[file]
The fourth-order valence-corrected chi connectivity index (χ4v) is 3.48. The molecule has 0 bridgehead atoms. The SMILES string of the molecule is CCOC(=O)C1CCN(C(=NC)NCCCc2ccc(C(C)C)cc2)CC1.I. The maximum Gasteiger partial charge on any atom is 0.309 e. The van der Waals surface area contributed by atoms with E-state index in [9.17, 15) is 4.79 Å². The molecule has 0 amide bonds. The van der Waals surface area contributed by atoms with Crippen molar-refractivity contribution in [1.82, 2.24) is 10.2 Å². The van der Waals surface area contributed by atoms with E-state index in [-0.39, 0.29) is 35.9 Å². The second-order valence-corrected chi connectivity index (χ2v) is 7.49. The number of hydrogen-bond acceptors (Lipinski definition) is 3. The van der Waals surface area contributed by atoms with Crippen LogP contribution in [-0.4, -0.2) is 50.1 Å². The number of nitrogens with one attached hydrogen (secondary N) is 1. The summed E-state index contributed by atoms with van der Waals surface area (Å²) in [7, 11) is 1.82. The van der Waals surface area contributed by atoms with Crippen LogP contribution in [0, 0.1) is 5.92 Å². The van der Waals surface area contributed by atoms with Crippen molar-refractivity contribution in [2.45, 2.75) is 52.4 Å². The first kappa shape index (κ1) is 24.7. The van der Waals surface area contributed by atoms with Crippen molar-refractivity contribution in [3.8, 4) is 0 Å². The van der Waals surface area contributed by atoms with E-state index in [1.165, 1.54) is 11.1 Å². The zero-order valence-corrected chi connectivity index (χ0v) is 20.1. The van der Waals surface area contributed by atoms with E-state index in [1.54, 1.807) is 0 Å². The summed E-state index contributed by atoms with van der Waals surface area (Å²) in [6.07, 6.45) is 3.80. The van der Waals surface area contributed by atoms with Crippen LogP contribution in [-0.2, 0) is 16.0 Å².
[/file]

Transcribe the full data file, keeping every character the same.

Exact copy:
The fourth-order valence-corrected chi connectivity index (χ4v) is 3.48. The molecule has 0 bridgehead atoms. The SMILES string of the molecule is CCOC(=O)C1CCN(C(=NC)NCCCc2ccc(C(C)C)cc2)CC1.I. The maximum Gasteiger partial charge on any atom is 0.309 e. The van der Waals surface area contributed by atoms with E-state index in [9.17, 15) is 4.79 Å². The molecule has 0 amide bonds. The van der Waals surface area contributed by atoms with Crippen molar-refractivity contribution in [1.82, 2.24) is 10.2 Å². The van der Waals surface area contributed by atoms with E-state index in [-0.39, 0.29) is 35.9 Å². The second-order valence-corrected chi connectivity index (χ2v) is 7.49. The number of hydrogen-bond acceptors (Lipinski definition) is 3. The van der Waals surface area contributed by atoms with Crippen LogP contribution in [-0.4, -0.2) is 50.1 Å². The number of nitrogens with one attached hydrogen (secondary N) is 1. The summed E-state index contributed by atoms with van der Waals surface area (Å²) in [7, 11) is 1.82. The van der Waals surface area contributed by atoms with Crippen LogP contribution in [0, 0.1) is 5.92 Å². The van der Waals surface area contributed by atoms with Crippen molar-refractivity contribution in [2.45, 2.75) is 52.4 Å². The first kappa shape index (κ1) is 24.7. The van der Waals surface area contributed by atoms with Crippen molar-refractivity contribution in [3.8, 4) is 0 Å². The van der Waals surface area contributed by atoms with E-state index in [1.165, 1.54) is 11.1 Å². The zero-order valence-corrected chi connectivity index (χ0v) is 20.1. The van der Waals surface area contributed by atoms with E-state index in [1.54, 1.807) is 0 Å². The summed E-state index contributed by atoms with van der Waals surface area (Å²) in [6.07, 6.45) is 3.80. The van der Waals surface area contributed by atoms with Crippen LogP contribution in [-0.2, 0) is 16.0 Å².